The devastating impact of coronavirus was painted in depressing human detail today.
The unemployment rate has never been higher since records began 50 years ago and is a reminder of the dark days of the jobs crisis during the John Major government back in 1996.
According to the Office for National Statistics today claims for unemployment benefit in the form of Jobseekers Allowance and Universal Credit jumped by 856,000 in April.
This takes the so-called claimant count to 2.1million people - the biggest jump since records began in 1971.
And unemployment in the three months to March increased by 50,000 to 1.35 million.
Following the lockdown in March, there was also a big fall in hours worked-from 33 hours a week in the previous year to 24 hours a week.
This shows the sharpest fall in ten years.
Unemployment in the three months to March increased by 50,000 to 1.35 million.
And it was announced today that over 8 million people were on the furlough scheme with wages paid by government.
The worrying factor now is that how many companies which have furloughed employees will be able to afford the contributions which government are going to seek from August.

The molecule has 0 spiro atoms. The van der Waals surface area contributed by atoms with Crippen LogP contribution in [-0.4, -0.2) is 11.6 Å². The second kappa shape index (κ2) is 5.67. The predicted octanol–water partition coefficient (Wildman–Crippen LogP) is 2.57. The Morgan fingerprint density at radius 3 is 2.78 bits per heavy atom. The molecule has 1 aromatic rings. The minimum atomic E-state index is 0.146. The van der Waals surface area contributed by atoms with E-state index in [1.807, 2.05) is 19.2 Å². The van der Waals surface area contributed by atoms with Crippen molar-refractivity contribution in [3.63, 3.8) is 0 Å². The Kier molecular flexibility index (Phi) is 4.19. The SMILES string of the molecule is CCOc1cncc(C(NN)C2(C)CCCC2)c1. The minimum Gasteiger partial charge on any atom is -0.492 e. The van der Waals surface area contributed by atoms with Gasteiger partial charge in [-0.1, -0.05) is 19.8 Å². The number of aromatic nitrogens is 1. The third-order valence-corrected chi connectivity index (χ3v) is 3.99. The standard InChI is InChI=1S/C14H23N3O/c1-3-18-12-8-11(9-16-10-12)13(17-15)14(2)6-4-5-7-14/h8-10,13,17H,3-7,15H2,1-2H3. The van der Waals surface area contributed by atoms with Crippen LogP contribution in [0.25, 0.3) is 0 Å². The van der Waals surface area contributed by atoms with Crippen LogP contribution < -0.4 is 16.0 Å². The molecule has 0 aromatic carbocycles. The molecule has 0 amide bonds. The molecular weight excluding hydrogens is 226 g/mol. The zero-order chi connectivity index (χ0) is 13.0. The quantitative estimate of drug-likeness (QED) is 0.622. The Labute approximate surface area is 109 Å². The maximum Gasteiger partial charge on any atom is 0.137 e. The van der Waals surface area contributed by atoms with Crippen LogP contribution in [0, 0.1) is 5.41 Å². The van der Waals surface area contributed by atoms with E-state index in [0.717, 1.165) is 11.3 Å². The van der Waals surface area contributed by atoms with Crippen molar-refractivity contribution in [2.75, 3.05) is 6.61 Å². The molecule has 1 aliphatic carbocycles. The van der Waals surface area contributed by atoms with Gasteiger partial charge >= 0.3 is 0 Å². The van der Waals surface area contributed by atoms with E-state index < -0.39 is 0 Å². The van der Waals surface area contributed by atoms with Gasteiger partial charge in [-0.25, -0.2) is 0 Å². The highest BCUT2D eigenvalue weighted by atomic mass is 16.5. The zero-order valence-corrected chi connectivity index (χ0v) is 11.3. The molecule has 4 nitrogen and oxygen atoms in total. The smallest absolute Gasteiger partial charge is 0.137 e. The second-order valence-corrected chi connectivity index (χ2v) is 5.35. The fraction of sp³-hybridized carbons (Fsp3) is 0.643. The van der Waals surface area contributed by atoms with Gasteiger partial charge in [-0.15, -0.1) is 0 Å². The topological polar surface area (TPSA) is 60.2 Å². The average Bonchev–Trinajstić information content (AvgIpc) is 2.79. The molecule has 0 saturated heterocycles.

It is a depressing prospect that many of these firms may have to decide to start making employees redundant if they find they just cannot afford these new contributions.
The Chancellor has promised details of how much companies will need to pay by the end of this month.
The speed of the economy recovery depends on how many of the employees will be able to get back to work with safety paramount in that return.
While it is vital we re-open our economy in safety, vacancy rates are very low generally with the exception of the IT, health and logistics sectors.
The low vacancy rates in most employment sectors are unfortunately a harbinger of worse to come with a big influx of young people from colleges and universities now coming onto the jobs market.
While the government is recognised to have been innovative in its cash help for businesses to survive coronavirus, the spectre of such high, demoralising unemployment is a challenge that must be gripped quickly.